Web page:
January 23, 2003 10:15 PM PST

Gates vows better security for customers

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Microsoft Chairman Bill Gates said in an e-mail Thursday that the software giant has taken great strides to secure its products, but acknowledged that the company still has far to go to achieve its goal of "Trustworthy Computing."

The e-mail message to Microsoft's customers is the latest monthly missive sent by the company's executives as part of a customer-relations drive known as Executive Emails. Coming a year after Gates exhorted company employees to focus on security, privacy and reliability, the memo predictably focuses on the results of that initiative.

"While we've accomplished a lot in the past year, there is still more to do--at Microsoft and across our industry," Gates wrote in the e-mail message, citing data from the Computer Security Institute and the FBI that estimated the damage from cyberattacks in 2001 at $455 million.

Two large incidents--the Code Red and Nimda worms--were a wake-up call for the software giant in 2001 and directly led to Gates' call to arms for the company.

"As we increasingly rely on the Internet to communicate and conduct business, a secure computing platform has never been more important," he wrote in the latest memo. "Along with the vast benefits of increased connectivity, new security risks have emerged on a scale that few in our industry fully anticipated."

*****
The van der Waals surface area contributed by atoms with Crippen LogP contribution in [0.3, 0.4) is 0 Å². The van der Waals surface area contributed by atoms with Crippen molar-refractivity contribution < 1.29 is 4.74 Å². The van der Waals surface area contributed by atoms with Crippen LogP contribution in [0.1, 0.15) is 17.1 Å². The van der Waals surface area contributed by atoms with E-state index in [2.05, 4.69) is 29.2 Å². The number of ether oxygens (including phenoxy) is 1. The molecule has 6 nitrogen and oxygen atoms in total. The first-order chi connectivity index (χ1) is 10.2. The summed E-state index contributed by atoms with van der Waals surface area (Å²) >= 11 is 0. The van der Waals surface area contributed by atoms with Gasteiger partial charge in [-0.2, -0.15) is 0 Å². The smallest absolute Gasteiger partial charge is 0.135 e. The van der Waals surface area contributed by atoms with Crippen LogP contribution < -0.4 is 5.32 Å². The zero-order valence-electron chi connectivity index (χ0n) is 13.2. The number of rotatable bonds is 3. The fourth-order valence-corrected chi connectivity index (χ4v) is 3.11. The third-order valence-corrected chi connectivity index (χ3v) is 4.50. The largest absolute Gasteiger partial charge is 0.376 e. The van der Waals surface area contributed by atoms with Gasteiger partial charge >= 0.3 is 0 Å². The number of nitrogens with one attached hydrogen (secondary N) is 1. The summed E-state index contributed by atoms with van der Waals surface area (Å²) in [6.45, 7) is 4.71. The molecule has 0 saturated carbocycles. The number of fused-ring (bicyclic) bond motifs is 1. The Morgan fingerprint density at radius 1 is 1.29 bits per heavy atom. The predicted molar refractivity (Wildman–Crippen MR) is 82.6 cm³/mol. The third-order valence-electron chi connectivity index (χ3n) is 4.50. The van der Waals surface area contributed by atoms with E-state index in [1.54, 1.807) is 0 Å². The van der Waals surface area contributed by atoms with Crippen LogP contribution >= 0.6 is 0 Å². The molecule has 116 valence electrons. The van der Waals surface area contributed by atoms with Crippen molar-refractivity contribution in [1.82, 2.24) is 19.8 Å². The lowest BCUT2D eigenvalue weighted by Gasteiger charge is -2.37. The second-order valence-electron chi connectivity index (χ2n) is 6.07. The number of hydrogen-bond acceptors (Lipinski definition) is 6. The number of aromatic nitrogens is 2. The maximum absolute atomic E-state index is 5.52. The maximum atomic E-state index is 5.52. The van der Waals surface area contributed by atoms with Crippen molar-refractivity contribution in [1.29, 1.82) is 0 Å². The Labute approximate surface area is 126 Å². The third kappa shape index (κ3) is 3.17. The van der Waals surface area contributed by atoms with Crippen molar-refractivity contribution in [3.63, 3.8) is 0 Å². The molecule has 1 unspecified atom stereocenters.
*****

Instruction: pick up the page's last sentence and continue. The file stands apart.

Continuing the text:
In the past year, the software giant has retrained 11,000 developers in the basics of secure programming at a cost of more than $200 million in lost productivity, according to Microsoft estimates. Most of the effort will be first evident when the company releases Windows Server 2003, now due out this April after three delays.

However, Gates outlined several other projects that Microsoft completed this year that the company's executives have touted as illustrating the giant's dedication to Trustworthy Computing.

To increase the security of its software during the design process, the company has interjected a handful of new analyses and security checks. A technique known as threat modeling, where designers and programmers hash out the largest security threats to a given piece of software, has become a core facet of the company's design stage, Gates said in the memo.

"Fully one-half of all bugs identified during the Windows security push were found during threat analysis," he wrote.

Gates also expounded on the need for new security technology, such as that embodied by the company's controversial Palladium project, to eliminate "weak links" in computer systems.

Looking forward to what he called the coming "Digital Decade," Gates warned that as "billions of intelligent devices" are interconnected new threats will emerge.

For the time being, however, he urged patience for the company's efforts and perseverance for those on the front lines.

"There are three things customers can do to help: 1) stay up-to-date on patches, 2) use antivirus software and keep it up-to-date with the latest signatures, and 3) use firewalls."

 

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